Author of The Second Glass of Absinthe and An Uncommon Enemy
Coming in 2011--Séance in Sepia
Blogging at TheVictorianWest.com
My traditional author website gives more information about my books. It is http://michelleblack.com
---Can you tell us a little bit about yourself?
I started out as a lawyer, but when I moved to the Colorado high country in 1993, I decided to take a break that now seems permanent. I became a bookstore owner in the little town of Frisco, Colorado. During this time, I wrote my first mystery novel, Never Come Down. The story was set in an old mining ghost town, of which there were many in the area where I lived. There is nothing like poking around the ruins of a ghost town to set a novelist's imagination on fire.
I have now completed my sixth historical novel, which will be published next October.
---Can you tell us about your writing?
All of my novels have been set in what I call “the Victorian West.” America during the 19th Century was such a fascinating period that I never seem to tire of reading about and researching it.
---Your depiction of time and place is really well done. How much research do you do for your writing?
I love doing the research for my books and that is probably a primary reason I love the historical genre. My research takes me to places and acquaints me with people I would never have met otherwise.
For example, I never imagined I would end up publishing a course in the Cheyenne language when I began to write the novel that would become AN UNCOMMON ENEMY, but when I met a linguist on the Northern Cheyenne Reservation who had created this course and was printing it himself at the local Kinkos, I knew I could use my knowledge of publishing and book distribution to help him make the course available to the bookstores and libraries nationwide and thus help in the effort to preserve our Native languages.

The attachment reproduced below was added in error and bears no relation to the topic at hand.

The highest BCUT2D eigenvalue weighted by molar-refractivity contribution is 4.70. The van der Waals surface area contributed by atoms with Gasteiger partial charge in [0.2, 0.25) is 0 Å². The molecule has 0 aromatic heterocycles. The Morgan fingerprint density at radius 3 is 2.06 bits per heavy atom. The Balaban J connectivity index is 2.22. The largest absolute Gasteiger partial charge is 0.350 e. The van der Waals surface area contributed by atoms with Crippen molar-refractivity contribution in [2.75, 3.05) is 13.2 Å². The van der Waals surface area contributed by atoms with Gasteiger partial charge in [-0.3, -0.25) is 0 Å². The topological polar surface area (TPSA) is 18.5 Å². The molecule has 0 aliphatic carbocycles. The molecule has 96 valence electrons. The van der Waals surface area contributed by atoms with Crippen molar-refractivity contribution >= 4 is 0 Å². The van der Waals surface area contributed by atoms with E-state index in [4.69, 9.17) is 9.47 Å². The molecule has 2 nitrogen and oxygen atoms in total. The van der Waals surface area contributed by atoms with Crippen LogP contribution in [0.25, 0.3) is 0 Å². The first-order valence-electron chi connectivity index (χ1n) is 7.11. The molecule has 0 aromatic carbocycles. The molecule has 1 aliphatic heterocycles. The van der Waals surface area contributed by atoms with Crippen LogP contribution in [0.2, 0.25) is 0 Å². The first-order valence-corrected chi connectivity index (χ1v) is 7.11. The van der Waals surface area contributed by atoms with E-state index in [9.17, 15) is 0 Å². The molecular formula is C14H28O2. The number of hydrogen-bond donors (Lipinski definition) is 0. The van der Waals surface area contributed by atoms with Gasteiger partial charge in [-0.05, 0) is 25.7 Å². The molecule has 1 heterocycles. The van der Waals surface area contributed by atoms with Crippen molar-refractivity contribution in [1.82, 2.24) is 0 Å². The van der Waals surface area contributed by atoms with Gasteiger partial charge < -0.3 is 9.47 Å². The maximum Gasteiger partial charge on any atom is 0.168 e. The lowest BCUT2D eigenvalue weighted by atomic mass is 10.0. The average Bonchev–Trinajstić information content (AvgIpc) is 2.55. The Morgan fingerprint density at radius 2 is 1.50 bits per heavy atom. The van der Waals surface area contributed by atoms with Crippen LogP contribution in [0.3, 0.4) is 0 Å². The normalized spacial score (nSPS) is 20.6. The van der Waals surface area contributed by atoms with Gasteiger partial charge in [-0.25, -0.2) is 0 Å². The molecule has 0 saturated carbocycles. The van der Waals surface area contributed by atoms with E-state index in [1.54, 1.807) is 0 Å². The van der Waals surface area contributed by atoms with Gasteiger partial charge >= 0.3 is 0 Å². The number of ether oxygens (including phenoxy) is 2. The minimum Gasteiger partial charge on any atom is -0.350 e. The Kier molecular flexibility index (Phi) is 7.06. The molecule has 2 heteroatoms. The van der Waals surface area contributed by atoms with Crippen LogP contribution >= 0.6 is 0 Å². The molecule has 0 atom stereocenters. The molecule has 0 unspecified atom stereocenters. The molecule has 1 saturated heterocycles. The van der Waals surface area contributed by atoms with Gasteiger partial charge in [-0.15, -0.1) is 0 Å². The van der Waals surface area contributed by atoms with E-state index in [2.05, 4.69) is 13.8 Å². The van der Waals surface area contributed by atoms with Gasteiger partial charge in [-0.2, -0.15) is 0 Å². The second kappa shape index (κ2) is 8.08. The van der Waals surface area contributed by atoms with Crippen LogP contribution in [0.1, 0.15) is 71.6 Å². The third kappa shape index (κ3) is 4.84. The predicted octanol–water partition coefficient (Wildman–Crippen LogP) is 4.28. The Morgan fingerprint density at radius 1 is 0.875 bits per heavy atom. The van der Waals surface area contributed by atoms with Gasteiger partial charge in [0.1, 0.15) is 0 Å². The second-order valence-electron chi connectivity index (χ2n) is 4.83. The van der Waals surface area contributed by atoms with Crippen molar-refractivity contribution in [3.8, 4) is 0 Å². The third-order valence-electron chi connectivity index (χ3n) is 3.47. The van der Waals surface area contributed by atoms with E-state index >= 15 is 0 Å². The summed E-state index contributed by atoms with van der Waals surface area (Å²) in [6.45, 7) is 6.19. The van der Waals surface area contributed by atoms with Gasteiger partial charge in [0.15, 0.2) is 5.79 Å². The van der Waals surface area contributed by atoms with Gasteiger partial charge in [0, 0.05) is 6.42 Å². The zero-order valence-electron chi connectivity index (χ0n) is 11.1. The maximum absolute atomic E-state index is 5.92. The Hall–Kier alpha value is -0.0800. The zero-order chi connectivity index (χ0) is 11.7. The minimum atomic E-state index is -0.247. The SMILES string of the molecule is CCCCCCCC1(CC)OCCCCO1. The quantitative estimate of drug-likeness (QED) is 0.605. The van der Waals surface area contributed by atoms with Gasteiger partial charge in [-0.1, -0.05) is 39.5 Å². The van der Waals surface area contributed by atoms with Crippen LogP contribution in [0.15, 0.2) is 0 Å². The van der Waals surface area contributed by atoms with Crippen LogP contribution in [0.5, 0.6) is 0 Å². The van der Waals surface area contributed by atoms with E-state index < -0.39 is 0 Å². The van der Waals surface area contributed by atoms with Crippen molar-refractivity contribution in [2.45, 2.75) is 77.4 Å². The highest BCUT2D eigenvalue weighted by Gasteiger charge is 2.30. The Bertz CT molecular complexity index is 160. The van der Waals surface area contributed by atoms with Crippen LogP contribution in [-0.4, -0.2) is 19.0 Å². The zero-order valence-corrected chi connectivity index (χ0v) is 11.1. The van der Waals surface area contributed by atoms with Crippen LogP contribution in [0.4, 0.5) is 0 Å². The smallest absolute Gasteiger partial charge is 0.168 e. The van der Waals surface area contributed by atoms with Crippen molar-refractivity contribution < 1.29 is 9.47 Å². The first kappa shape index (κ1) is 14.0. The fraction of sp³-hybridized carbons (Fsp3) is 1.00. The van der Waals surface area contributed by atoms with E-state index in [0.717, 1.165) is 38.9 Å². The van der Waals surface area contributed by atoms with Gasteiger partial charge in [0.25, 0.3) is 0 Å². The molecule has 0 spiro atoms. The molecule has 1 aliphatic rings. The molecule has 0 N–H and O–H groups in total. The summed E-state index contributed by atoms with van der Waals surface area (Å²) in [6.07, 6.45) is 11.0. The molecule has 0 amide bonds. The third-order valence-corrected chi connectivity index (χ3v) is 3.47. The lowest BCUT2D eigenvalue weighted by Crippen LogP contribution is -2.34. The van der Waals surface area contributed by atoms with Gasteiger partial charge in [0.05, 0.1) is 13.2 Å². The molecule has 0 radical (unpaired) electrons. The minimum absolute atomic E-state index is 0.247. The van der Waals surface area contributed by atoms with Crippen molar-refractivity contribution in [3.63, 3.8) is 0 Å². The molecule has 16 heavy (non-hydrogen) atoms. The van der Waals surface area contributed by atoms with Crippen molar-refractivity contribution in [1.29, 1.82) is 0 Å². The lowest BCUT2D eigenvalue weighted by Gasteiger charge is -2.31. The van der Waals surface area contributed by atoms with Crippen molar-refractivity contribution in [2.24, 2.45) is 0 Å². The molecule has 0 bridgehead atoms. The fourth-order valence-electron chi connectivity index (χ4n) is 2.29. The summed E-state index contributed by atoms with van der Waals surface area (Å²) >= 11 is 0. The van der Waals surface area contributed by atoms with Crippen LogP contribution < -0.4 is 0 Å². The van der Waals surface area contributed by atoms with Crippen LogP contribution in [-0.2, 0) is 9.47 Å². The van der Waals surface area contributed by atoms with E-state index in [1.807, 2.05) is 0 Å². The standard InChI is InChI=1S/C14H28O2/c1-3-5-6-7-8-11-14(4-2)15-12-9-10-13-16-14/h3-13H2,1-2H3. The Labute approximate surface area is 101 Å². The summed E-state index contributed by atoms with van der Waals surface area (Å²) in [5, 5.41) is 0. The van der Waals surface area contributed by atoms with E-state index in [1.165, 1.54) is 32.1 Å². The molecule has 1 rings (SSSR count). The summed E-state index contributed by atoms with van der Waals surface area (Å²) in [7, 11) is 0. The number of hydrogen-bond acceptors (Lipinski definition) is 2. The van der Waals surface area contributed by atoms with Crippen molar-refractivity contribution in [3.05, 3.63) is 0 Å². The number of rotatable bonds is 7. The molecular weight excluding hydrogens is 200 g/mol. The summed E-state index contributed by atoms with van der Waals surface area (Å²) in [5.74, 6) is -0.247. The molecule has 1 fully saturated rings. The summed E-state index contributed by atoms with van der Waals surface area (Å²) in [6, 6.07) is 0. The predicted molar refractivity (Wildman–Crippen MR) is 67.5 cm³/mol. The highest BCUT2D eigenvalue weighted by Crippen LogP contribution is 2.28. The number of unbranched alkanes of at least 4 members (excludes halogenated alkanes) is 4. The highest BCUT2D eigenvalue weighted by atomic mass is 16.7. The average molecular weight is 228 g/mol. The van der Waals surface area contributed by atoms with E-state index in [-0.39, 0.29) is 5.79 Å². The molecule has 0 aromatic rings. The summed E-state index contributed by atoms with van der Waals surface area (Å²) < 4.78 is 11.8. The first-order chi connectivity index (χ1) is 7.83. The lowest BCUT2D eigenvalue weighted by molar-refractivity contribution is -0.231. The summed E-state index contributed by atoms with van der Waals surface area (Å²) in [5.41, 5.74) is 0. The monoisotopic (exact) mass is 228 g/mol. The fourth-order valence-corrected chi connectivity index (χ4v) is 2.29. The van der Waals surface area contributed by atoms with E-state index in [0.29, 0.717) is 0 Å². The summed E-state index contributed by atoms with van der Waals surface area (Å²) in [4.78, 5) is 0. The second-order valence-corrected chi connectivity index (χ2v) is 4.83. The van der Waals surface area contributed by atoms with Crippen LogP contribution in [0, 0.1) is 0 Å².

In researching my upcoming Victorian mystery, SÉANCE IN SEPIA, I used real-life feminist Victoria Woodhull as my protagonist. She was a fascinating subject to research. The fact that she was the first woman to run for president was only one of her many accomplishments. She eventually left the U.S. and lived in England the last half of her very long life after marrying a wealthy British banker. I had the privilege of meeting one of her descendants who invited my husband and me to dine at his townhouse in the elegant Chelsea neighborhood of London. (Only steps from the house where Oscar Wilde once lived). That was an unforgettable evening and one I would never have had but for the writing of my historical novels.
---I’ve been trying to wrap my mind around the idea of steampunk. What is steampunk and when did it start as a genre?
Steampunk is difficult to articulate, but in the simplest terms, as a literary genre, it is “Victorian science fiction.” The first Steampunk novels started to appear in the late 1970’s and 80’s. The first one I read was “The Difference Engine,” by celebrated “cyberpunk” novelists William Gibson and Bruce Sterling. It was published in 1990, though I did not read it until a couple of years ago.